There was a point in Danny Green’s young career when his NBA dreams appeared to be fading.
He couldn’t crack the rotation as LeBron James’ rookie teammate in Cleveland in 2009-10, and both the Cavaliers and San Antonio Spurs waived him in his first two seasons.
The 6-foot-6 shooter from Long Island has come a long way since. Green’s 27 points in Tuesday’s Game 3 of the NBA Finals easily out-shined James, his old friend and mentor, to help San Antonio rout Miami 113-77.
Green was 7-of-9 from 3-point range, and set his career playoff high in points.
“He’s a pretty confident young man right now,” Spurs coach Gregg Popovich said.
He wasn’t always like that.
Green scored 40 total points in his first NBA season, his post-practice, one-on-one games against James hardly translating into real-game improvement. Green wound up with San Antonio a month after Cleveland released him in 2010, but the Spurs cut him twice over the next year. Popovich said Green wasn’t confident in himself.
So Green, now 10 days away from turning 26, kept shooting and shooting. He talked with his old college coach, North Carolina’s Roy Williams, and did some soul searching.
He did enough to start 38 games in the 2011-12 season. He did enough to become one of the NBA’s top perimeter shooters, finishing in the top 10 in 3-point shooting percentage the past two seasons.
“He has developed into a great one for us,” the Spurs’ Tim Duncan said.
Green’s path in the NBA should look familiar to North Carolina fans. He played serious minutes his freshman year but fell out of favor for much of his sophomore season.
Then, as a junior, he doubled his points, rebounds and assists, and as a senior he started on the Tar Heels’ 2009 national championship team. He did all that while his father, Danny, battled major legal problems.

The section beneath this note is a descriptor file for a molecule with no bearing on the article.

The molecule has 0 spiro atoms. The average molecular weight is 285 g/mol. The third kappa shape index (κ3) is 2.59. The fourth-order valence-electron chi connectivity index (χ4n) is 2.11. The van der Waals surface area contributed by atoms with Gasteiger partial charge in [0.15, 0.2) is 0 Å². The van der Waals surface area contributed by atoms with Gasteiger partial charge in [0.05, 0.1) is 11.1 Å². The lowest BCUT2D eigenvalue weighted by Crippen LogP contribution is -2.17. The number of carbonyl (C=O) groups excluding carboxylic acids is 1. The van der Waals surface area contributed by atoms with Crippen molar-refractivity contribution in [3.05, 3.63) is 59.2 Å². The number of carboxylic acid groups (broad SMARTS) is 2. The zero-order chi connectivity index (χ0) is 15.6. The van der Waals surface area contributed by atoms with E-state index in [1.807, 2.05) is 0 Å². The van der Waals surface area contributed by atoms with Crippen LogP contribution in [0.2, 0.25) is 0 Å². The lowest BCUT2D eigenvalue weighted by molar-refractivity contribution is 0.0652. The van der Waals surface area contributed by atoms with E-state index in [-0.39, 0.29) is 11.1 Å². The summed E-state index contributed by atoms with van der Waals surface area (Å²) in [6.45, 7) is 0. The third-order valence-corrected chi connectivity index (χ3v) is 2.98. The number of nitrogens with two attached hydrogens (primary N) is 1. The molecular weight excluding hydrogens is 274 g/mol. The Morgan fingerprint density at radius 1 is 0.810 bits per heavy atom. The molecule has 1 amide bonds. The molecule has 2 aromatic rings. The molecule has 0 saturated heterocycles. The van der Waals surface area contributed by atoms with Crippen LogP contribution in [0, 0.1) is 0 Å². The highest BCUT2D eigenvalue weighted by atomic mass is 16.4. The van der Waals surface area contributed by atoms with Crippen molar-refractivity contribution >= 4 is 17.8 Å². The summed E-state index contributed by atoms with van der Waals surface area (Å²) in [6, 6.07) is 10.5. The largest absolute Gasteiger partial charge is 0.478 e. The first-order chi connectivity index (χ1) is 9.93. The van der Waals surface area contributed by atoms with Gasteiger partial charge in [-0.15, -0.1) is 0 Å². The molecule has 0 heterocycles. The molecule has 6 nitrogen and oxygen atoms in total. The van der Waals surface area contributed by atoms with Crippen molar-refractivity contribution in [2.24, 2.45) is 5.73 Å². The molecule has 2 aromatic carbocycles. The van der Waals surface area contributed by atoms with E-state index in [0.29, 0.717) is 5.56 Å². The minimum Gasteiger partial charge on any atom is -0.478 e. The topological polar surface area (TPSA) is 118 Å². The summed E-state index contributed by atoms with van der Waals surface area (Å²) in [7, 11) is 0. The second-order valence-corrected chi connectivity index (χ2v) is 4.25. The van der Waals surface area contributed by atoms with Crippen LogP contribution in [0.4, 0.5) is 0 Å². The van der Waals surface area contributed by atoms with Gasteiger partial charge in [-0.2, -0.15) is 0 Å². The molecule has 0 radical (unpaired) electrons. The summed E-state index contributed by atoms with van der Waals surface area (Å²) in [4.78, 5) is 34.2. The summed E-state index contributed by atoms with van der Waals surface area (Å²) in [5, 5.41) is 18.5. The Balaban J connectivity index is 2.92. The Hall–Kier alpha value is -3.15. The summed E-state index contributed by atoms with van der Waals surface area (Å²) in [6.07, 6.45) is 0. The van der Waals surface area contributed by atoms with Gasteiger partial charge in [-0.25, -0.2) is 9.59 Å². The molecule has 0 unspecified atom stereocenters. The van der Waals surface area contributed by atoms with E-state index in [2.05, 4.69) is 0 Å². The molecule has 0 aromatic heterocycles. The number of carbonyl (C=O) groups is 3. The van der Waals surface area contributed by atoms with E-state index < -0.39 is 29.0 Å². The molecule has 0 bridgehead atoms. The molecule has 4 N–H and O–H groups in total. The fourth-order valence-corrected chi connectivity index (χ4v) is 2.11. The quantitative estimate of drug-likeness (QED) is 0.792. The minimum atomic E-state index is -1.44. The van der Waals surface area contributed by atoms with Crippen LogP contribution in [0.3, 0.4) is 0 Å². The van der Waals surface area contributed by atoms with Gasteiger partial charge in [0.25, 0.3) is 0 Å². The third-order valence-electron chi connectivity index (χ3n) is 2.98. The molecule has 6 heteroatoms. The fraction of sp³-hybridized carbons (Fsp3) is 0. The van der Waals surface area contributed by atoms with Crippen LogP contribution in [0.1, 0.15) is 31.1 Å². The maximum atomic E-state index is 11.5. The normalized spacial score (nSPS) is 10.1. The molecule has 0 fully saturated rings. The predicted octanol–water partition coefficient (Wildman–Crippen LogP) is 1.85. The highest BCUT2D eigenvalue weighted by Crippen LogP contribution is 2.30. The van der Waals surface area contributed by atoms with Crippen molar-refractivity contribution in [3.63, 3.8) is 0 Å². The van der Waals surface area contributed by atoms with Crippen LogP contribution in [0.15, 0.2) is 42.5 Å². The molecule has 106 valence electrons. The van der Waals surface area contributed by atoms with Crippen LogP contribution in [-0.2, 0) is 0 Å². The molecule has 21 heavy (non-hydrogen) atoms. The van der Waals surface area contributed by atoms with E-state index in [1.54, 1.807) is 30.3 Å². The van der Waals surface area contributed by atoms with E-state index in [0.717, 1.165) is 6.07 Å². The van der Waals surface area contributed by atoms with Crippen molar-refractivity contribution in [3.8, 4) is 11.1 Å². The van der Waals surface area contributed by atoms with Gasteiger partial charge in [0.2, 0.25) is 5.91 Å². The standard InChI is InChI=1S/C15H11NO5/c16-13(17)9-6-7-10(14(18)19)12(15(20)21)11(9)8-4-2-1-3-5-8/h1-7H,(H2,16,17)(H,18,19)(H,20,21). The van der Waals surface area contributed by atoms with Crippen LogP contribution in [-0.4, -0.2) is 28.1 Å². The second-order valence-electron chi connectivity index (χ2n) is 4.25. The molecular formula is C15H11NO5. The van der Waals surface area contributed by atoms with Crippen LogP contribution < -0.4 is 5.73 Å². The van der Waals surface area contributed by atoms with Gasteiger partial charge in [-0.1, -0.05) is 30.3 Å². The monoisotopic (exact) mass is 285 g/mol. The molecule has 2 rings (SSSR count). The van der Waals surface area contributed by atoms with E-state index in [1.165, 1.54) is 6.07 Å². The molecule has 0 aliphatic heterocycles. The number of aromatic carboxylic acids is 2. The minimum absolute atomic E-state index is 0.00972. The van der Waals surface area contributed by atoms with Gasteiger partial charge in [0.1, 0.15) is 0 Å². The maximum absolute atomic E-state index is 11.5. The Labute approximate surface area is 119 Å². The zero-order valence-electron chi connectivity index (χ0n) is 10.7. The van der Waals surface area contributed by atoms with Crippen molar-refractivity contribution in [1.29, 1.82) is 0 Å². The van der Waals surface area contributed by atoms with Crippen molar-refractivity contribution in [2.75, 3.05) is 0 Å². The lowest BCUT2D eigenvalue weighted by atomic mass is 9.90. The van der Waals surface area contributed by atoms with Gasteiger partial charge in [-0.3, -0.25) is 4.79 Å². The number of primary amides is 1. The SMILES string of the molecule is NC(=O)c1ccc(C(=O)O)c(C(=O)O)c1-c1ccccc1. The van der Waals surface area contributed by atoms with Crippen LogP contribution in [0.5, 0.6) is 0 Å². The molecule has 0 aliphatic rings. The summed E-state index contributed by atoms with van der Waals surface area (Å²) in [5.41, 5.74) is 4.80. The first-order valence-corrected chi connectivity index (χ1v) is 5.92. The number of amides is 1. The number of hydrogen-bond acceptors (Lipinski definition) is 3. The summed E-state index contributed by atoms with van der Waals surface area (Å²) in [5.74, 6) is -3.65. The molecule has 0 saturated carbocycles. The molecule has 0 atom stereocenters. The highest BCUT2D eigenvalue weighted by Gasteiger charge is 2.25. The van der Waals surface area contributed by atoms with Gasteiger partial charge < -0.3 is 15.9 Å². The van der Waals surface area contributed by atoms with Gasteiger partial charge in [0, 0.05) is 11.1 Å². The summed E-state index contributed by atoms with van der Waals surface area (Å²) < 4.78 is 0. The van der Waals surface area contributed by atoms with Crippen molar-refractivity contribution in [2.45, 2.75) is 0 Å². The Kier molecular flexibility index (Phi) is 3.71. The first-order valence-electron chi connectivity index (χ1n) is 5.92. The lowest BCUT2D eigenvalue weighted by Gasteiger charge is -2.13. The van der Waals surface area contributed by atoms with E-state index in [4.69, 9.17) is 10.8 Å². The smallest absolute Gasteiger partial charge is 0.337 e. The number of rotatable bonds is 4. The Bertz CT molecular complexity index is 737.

Green’s father was arrested in 2006 on drug trafficking charges. The New York Daily News in 2009 reported that the elder Green had $40 million worth of cocaine in his possession when he was arrested. He served 22 months in custody and is back to his favorite job: coaching his son.
“He’s always going to have his criticism,” the younger Green said with a smile. “Parents get on your nerves sometimes, but I know it’s all in good faith.
“I’ve always had great teammates, great friends, good family to get me through things.”
Teammates like James, who pushed Green to keep hustling and working in Cleveland. Before the NBA Finals began, both players perked up when asked about each other. They were excited to play against an old teammate.
“I liked the way he carried himself on and off the court,” Green said. “I tried to pick and choose some of the moves he likes to do and add them to my game. I learned a lot. It was fun.”
Green sure looked like he was having fun Tuesday night, flipping the script on one of his first NBA mentors.
“Never thought in a million years that would happen,” Green said.